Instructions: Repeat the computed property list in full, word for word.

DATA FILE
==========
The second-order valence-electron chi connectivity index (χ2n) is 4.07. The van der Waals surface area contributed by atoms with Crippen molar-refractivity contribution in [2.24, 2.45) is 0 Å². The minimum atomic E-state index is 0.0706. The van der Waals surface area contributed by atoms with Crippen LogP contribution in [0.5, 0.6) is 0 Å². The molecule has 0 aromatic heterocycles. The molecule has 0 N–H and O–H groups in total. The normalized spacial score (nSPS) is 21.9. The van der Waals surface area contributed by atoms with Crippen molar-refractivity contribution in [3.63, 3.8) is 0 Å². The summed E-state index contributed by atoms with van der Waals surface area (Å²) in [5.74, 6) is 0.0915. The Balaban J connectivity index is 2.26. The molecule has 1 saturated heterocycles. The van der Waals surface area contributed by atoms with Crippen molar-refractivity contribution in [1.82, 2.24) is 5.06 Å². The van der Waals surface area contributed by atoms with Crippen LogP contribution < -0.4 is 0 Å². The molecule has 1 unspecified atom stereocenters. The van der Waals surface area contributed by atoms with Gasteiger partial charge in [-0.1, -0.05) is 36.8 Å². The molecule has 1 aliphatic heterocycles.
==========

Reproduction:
The second-order valence-electron chi connectivity index (χ2n) is 4.07. The van der Waals surface area contributed by atoms with Crippen molar-refractivity contribution in [2.24, 2.45) is 0 Å². The minimum atomic E-state index is 0.0706. The van der Waals surface area contributed by atoms with Crippen LogP contribution in [0.5, 0.6) is 0 Å². The molecule has 0 aromatic heterocycles. The molecule has 0 N–H and O–H groups in total. The normalized spacial score (nSPS) is 21.9. The van der Waals surface area contributed by atoms with Crippen molar-refractivity contribution in [3.63, 3.8) is 0 Å². The summed E-state index contributed by atoms with van der Waals surface area (Å²) in [5.74, 6) is 0.0915. The Balaban J connectivity index is 2.26. The molecule has 1 saturated heterocycles. The van der Waals surface area contributed by atoms with Crippen molar-refractivity contribution in [1.82, 2.24) is 5.06 Å². The van der Waals surface area contributed by atoms with Crippen LogP contribution < -0.4 is 0 Å². The molecule has 1 unspecified atom stereocenters. The van der Waals surface area contributed by atoms with Gasteiger partial charge in [-0.1, -0.05) is 36.8 Å². The molecule has 1 aliphatic heterocycles.